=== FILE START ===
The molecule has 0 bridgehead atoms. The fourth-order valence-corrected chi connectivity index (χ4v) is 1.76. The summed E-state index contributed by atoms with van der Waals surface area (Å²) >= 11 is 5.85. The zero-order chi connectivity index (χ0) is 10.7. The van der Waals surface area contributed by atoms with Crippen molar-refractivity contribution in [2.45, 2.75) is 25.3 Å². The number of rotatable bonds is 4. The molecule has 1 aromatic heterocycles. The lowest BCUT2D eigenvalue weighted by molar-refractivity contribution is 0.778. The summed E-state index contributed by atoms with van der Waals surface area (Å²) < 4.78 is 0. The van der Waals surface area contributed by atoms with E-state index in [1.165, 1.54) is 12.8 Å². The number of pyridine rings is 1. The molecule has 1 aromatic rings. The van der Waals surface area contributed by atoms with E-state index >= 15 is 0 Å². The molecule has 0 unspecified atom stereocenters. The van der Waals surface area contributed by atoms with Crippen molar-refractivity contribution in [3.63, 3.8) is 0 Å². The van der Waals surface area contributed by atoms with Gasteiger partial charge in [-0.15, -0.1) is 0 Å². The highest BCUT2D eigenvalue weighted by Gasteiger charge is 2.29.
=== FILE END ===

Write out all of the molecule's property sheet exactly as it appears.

The molecule has 0 bridgehead atoms. The fourth-order valence-corrected chi connectivity index (χ4v) is 1.76. The summed E-state index contributed by atoms with van der Waals surface area (Å²) >= 11 is 5.85. The zero-order chi connectivity index (χ0) is 10.7. The van der Waals surface area contributed by atoms with Crippen molar-refractivity contribution in [2.45, 2.75) is 25.3 Å². The number of rotatable bonds is 4. The molecule has 1 aromatic heterocycles. The lowest BCUT2D eigenvalue weighted by molar-refractivity contribution is 0.778. The summed E-state index contributed by atoms with van der Waals surface area (Å²) < 4.78 is 0. The van der Waals surface area contributed by atoms with E-state index in [1.165, 1.54) is 12.8 Å². The number of pyridine rings is 1. The molecule has 1 aromatic rings. The van der Waals surface area contributed by atoms with E-state index >= 15 is 0 Å². The molecule has 0 unspecified atom stereocenters. The van der Waals surface area contributed by atoms with Crippen molar-refractivity contribution in [3.63, 3.8) is 0 Å². The van der Waals surface area contributed by atoms with Gasteiger partial charge in [-0.15, -0.1) is 0 Å². The highest BCUT2D eigenvalue weighted by Gasteiger charge is 2.29.